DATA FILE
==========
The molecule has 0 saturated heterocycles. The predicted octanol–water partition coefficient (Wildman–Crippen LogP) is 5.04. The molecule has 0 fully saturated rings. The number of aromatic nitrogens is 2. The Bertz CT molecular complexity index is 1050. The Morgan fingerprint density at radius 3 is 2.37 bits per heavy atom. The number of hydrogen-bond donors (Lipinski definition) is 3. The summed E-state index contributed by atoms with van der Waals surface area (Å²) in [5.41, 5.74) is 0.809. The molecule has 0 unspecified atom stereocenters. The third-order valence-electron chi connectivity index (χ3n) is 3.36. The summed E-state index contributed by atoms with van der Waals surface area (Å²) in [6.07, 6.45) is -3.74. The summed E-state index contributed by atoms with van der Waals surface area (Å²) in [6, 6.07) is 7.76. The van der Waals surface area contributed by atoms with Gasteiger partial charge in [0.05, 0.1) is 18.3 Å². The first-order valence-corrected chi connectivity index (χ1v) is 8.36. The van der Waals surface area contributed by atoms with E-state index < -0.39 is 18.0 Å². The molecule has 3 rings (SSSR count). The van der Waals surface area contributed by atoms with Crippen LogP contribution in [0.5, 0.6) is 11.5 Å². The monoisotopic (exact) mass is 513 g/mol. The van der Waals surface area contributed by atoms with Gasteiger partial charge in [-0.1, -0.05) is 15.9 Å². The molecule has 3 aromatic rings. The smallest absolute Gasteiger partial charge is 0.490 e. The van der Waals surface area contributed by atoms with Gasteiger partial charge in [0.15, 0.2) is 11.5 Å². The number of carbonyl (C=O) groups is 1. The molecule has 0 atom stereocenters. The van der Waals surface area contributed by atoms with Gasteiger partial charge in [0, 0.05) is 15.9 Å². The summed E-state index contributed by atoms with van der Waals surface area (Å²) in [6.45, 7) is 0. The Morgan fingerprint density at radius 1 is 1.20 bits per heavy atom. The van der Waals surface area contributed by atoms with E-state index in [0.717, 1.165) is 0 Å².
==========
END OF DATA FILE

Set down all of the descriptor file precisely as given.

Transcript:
The molecule has 0 saturated heterocycles. The predicted octanol–water partition coefficient (Wildman–Crippen LogP) is 5.04. The molecule has 0 fully saturated rings. The number of aromatic nitrogens is 2. The Bertz CT molecular complexity index is 1050. The Morgan fingerprint density at radius 3 is 2.37 bits per heavy atom. The number of hydrogen-bond donors (Lipinski definition) is 3. The summed E-state index contributed by atoms with van der Waals surface area (Å²) in [5.41, 5.74) is 0.809. The molecule has 0 unspecified atom stereocenters. The third-order valence-electron chi connectivity index (χ3n) is 3.36. The summed E-state index contributed by atoms with van der Waals surface area (Å²) in [6.07, 6.45) is -3.74. The summed E-state index contributed by atoms with van der Waals surface area (Å²) in [6, 6.07) is 7.76. The van der Waals surface area contributed by atoms with Gasteiger partial charge in [0.05, 0.1) is 18.3 Å². The first-order valence-corrected chi connectivity index (χ1v) is 8.36. The van der Waals surface area contributed by atoms with E-state index < -0.39 is 18.0 Å². The molecule has 3 rings (SSSR count). The van der Waals surface area contributed by atoms with Crippen LogP contribution in [0.5, 0.6) is 11.5 Å². The monoisotopic (exact) mass is 513 g/mol. The van der Waals surface area contributed by atoms with Gasteiger partial charge in [-0.1, -0.05) is 15.9 Å². The molecule has 3 aromatic rings. The smallest absolute Gasteiger partial charge is 0.490 e. The van der Waals surface area contributed by atoms with Gasteiger partial charge in [0.15, 0.2) is 11.5 Å². The number of carbonyl (C=O) groups is 1. The molecule has 0 atom stereocenters. The van der Waals surface area contributed by atoms with Gasteiger partial charge in [0, 0.05) is 15.9 Å². The summed E-state index contributed by atoms with van der Waals surface area (Å²) in [6.45, 7) is 0. The Morgan fingerprint density at radius 1 is 1.20 bits per heavy atom. The van der Waals surface area contributed by atoms with E-state index in [0.717, 1.165) is 0 Å².